W3C home > Mailing lists > Public > www-archive@w3.org > May 2012

Re: [Uri-review] the "ni:" URI scheme soon to "last call" in IETF -- security concern

From: Jonathan A Rees <rees@mumble.net>
Date: Tue, 8 May 2012 08:13:55 -0400
Message-ID: <CAGnGFMJEqeWqab1fKa+RyajsLjURWD+ug-_8BmhY88DLMBQ95Q@mail.gmail.com>
To: Larry Masinter <masinter@adobe.com>
Cc: www-archive@w3.org
[Removing original cc: list Stephen Farrell
<stephen.farrell@cs.tcd.ie>, David Booth <david@dbooth.org>,
uri-review <uri-review@ietf.org>, Barry Leiba
<barryleiba@computer.org>, "draft-farrell-decade-ni@tools.ietf.org"
and moving to www-archive to avoid spamming... you can reinstate any
of these cc's if you feel any of these parties might care.]

In reply to: http://www.ietf.org/mail-archive/web/uri-review/current/msg01584.html

On Mon, May 7, 2012 at 8:51 PM, Larry Masinter <masinter@adobe.com> wrote:
> Since I'm quoted, I thought I better clarify:
> "Persistence" and "Permanently" are acts of intention -- a name is "persistent" or "permanent" if there is a credible SLA by some current and future resolution service, where the service promises to be the authority (forever) for telling everyone what a name means or identifies.

Although I've read what you've written on this subject I'm still not
clear on your theory of "persistence" so I'd like to try to draw you

Can you give me an example of a persistent name for which such a
"credible SLA" exists?

SLAs as I understand them are contracts and as such only last a few
years; they are certainly never "permanent".

When I think of persistent naming, I think of the following examples:
  - The RFC series
  - The IANA registries
  - The DOI system
  - The chemical element symbols
  - The names and orbital parameters of asteroids
  - The "binomial" system of biological nomenclature
What examples do you have in mind?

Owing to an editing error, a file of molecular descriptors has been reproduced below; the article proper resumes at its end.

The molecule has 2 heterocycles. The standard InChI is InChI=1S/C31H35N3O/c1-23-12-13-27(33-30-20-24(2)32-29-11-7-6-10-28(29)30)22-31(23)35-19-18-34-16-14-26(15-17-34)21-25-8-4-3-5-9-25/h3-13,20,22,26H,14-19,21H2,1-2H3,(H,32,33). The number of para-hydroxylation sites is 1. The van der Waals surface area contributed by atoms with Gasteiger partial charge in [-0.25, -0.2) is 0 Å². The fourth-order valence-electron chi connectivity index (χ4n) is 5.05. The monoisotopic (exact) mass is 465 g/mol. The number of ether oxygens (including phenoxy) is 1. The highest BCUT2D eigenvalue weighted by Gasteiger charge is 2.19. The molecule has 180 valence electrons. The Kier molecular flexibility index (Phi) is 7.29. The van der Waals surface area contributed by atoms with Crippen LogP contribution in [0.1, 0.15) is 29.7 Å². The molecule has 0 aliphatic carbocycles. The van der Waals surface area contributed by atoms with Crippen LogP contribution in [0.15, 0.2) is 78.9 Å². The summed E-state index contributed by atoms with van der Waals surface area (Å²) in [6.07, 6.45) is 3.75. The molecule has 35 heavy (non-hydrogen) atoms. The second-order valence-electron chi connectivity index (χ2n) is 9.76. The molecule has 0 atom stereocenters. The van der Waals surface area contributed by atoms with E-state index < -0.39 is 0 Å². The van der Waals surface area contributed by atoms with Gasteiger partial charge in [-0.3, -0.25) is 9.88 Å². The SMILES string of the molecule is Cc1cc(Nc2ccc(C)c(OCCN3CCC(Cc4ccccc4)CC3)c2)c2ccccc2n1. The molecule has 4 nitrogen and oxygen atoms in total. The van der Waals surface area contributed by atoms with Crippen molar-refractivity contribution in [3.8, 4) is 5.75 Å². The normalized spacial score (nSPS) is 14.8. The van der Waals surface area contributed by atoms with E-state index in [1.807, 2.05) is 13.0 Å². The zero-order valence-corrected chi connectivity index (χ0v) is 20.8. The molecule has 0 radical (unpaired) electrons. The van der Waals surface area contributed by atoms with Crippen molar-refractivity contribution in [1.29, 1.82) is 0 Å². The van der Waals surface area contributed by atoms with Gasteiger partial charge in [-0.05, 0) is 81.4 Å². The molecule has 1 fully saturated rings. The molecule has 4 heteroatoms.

You are right that all of these systems involve "acts of intention"
consisting usually of social acts of publication and dissemination.
The typical ni: URI will probably not involve any such act (although
in principle it could). If this is the main thing you're saying then
we're totally in agreement.

But none of these involve SLAs or even promises on the part of
institutions providing the persistence. None even relies on the
existence of a single resolving agency in perpetuity. Most don't
involve any specific effort on anyone's part to provide persistence
specifically for that system; persistence just happens because the
society in general, and its "memory institutions" in particular, wants
the things that have managed to find their way into these collections
to persist.

Although no such source guarantees a "resolution service", as a matter
of fact there have usually been librarians acting in that role, eager
to help you find these things. In recent years sometimes they have set
up web servers to help with the job of resolution.

For example, the RFC series does not depend on IETF. There are copies
of the RFCs stored in Internet archives, so if IETF disappeared one
day the documents and their resolvability would persist.

Similarly, the persistence of binomial names depend only on getting
their defining publications into a few research libraries. If any one
library burned down, the names would persist by virtue of having their
"meanings" recorded in other libraries.

Similarly for DOIs; the catalog (metadata) has backup copies in memory
institutions, as do almost all of the identified documents. Like ICZN,
the IDF is only a facilitator for a system that belongs to the world,
not an "owner".

But in none of these cases has anyone set up an "SLA" or even made a
credible promise.

> The "ni:" scheme does not provide a persistent name for anything other than chunks of data.

This seems to contradict what you just said. I would think some ni:
URIs could be considered "persistent names" even if most aren't. it
would depend either on the particular ni: and on empirical truth
(supposing we had 200-year-old ni: URIs) or a bettable story (such as
storage and cataloguing in some number of "memory institutions"). When
you contrast "chunks of data" with, say, RFCs, what distinction are
you drawing - are you referring to the problem of digital media
obsolescence, which might be frustrated if someone cataloguing ni:
URIs was not on top of the problem of format upgrades? Or just the
fact that the RFCs reside in memory institutions and we have no reason
to expect that any ni: will (although one could)?

Certainly there have been binomial names and DOIs that have not
persisted. That this is the case does not call the others into doubt.

Whether there is a kind of persistence other than what the memory
institutions offer (collectively, via replication) is, I think,
unclear. National archives burn down, etc.

Do you have a different idea of how "persistence" works?

Received on Tuesday, 8 May 2012 12:14:30 UTC

This archive was generated by hypermail 2.4.0 : Friday, 17 January 2020 22:34:28 UTC